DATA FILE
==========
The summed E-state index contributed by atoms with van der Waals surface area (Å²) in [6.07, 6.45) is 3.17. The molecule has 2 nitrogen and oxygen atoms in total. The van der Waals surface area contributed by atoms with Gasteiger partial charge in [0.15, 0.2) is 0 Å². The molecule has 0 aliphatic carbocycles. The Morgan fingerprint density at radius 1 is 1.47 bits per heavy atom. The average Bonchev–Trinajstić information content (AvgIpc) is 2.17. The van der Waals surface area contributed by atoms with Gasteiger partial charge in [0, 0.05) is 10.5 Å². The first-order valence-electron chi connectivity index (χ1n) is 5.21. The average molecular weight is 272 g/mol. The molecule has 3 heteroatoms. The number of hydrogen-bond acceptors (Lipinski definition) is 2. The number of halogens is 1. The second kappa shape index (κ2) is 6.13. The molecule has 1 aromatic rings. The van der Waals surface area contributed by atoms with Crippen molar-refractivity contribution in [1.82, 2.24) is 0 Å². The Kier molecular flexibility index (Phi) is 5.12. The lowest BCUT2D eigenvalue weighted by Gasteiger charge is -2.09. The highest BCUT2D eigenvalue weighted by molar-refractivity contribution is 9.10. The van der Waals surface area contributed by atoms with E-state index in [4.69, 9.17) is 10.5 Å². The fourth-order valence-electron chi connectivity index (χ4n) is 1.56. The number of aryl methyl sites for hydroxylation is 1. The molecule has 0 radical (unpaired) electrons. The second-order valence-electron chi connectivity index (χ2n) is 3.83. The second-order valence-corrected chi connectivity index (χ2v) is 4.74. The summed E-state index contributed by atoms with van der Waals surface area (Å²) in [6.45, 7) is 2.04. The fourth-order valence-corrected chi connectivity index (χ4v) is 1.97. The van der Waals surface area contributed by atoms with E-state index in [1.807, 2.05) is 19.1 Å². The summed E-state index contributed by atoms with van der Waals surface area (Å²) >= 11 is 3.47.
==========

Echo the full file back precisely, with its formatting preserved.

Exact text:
The summed E-state index contributed by atoms with van der Waals surface area (Å²) in [6.07, 6.45) is 3.17. The molecule has 2 nitrogen and oxygen atoms in total. The van der Waals surface area contributed by atoms with Gasteiger partial charge in [0.15, 0.2) is 0 Å². The molecule has 0 aliphatic carbocycles. The Morgan fingerprint density at radius 1 is 1.47 bits per heavy atom. The average Bonchev–Trinajstić information content (AvgIpc) is 2.17. The van der Waals surface area contributed by atoms with Gasteiger partial charge in [0, 0.05) is 10.5 Å². The first-order valence-electron chi connectivity index (χ1n) is 5.21. The average molecular weight is 272 g/mol. The molecule has 3 heteroatoms. The number of hydrogen-bond acceptors (Lipinski definition) is 2. The number of halogens is 1. The second kappa shape index (κ2) is 6.13. The molecule has 1 aromatic rings. The van der Waals surface area contributed by atoms with Crippen molar-refractivity contribution in [1.82, 2.24) is 0 Å². The Kier molecular flexibility index (Phi) is 5.12. The lowest BCUT2D eigenvalue weighted by Gasteiger charge is -2.09. The highest BCUT2D eigenvalue weighted by molar-refractivity contribution is 9.10. The van der Waals surface area contributed by atoms with E-state index in [4.69, 9.17) is 10.5 Å². The fourth-order valence-electron chi connectivity index (χ4n) is 1.56. The number of aryl methyl sites for hydroxylation is 1. The molecule has 0 radical (unpaired) electrons. The second-order valence-electron chi connectivity index (χ2n) is 3.83. The second-order valence-corrected chi connectivity index (χ2v) is 4.74. The summed E-state index contributed by atoms with van der Waals surface area (Å²) in [6.45, 7) is 2.04. The fourth-order valence-corrected chi connectivity index (χ4v) is 1.97. The van der Waals surface area contributed by atoms with E-state index in [1.807, 2.05) is 19.1 Å². The summed E-state index contributed by atoms with van der Waals surface area (Å²) >= 11 is 3.47.